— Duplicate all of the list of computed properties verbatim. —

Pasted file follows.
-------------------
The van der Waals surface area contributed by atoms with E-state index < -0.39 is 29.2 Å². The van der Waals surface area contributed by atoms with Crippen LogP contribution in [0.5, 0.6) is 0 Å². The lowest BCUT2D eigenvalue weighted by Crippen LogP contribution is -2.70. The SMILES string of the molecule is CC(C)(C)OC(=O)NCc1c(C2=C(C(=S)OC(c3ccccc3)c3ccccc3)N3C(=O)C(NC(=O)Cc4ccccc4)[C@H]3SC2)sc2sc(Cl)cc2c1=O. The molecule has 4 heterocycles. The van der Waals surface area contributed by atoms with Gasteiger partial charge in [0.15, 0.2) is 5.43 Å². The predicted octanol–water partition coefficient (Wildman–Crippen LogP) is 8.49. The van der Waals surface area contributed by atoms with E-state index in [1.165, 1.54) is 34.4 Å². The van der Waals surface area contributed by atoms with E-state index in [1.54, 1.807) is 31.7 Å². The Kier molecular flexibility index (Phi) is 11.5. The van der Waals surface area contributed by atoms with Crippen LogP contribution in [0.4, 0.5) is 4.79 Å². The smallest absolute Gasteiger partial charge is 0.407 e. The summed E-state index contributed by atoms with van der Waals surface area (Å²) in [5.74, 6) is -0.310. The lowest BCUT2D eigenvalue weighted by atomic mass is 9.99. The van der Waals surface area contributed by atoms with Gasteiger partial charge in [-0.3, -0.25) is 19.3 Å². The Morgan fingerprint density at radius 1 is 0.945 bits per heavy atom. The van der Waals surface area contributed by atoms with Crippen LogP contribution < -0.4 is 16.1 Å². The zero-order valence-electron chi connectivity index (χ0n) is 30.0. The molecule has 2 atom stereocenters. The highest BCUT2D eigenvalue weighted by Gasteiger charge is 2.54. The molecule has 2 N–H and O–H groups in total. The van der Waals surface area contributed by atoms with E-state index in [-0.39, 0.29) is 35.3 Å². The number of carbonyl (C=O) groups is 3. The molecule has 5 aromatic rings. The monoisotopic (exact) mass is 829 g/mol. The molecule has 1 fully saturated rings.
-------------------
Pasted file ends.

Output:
The van der Waals surface area contributed by atoms with E-state index < -0.39 is 29.2 Å². The van der Waals surface area contributed by atoms with Crippen LogP contribution in [0.5, 0.6) is 0 Å². The lowest BCUT2D eigenvalue weighted by Crippen LogP contribution is -2.70. The SMILES string of the molecule is CC(C)(C)OC(=O)NCc1c(C2=C(C(=S)OC(c3ccccc3)c3ccccc3)N3C(=O)C(NC(=O)Cc4ccccc4)[C@H]3SC2)sc2sc(Cl)cc2c1=O. The molecule has 4 heterocycles. The van der Waals surface area contributed by atoms with Gasteiger partial charge in [0.15, 0.2) is 5.43 Å². The predicted octanol–water partition coefficient (Wildman–Crippen LogP) is 8.49. The van der Waals surface area contributed by atoms with E-state index in [1.165, 1.54) is 34.4 Å². The van der Waals surface area contributed by atoms with E-state index in [1.54, 1.807) is 31.7 Å². The Kier molecular flexibility index (Phi) is 11.5. The van der Waals surface area contributed by atoms with Crippen LogP contribution in [0.4, 0.5) is 4.79 Å². The smallest absolute Gasteiger partial charge is 0.407 e. The summed E-state index contributed by atoms with van der Waals surface area (Å²) in [5.74, 6) is -0.310. The lowest BCUT2D eigenvalue weighted by atomic mass is 9.99. The van der Waals surface area contributed by atoms with Gasteiger partial charge in [-0.3, -0.25) is 19.3 Å². The Morgan fingerprint density at radius 1 is 0.945 bits per heavy atom. The van der Waals surface area contributed by atoms with Crippen LogP contribution < -0.4 is 16.1 Å². The zero-order valence-electron chi connectivity index (χ0n) is 30.0. The molecule has 2 atom stereocenters. The highest BCUT2D eigenvalue weighted by Gasteiger charge is 2.54. The molecule has 2 N–H and O–H groups in total. The van der Waals surface area contributed by atoms with E-state index in [-0.39, 0.29) is 35.3 Å². The number of carbonyl (C=O) groups is 3. The molecule has 5 aromatic rings. The monoisotopic (exact) mass is 829 g/mol. The molecule has 1 fully saturated rings.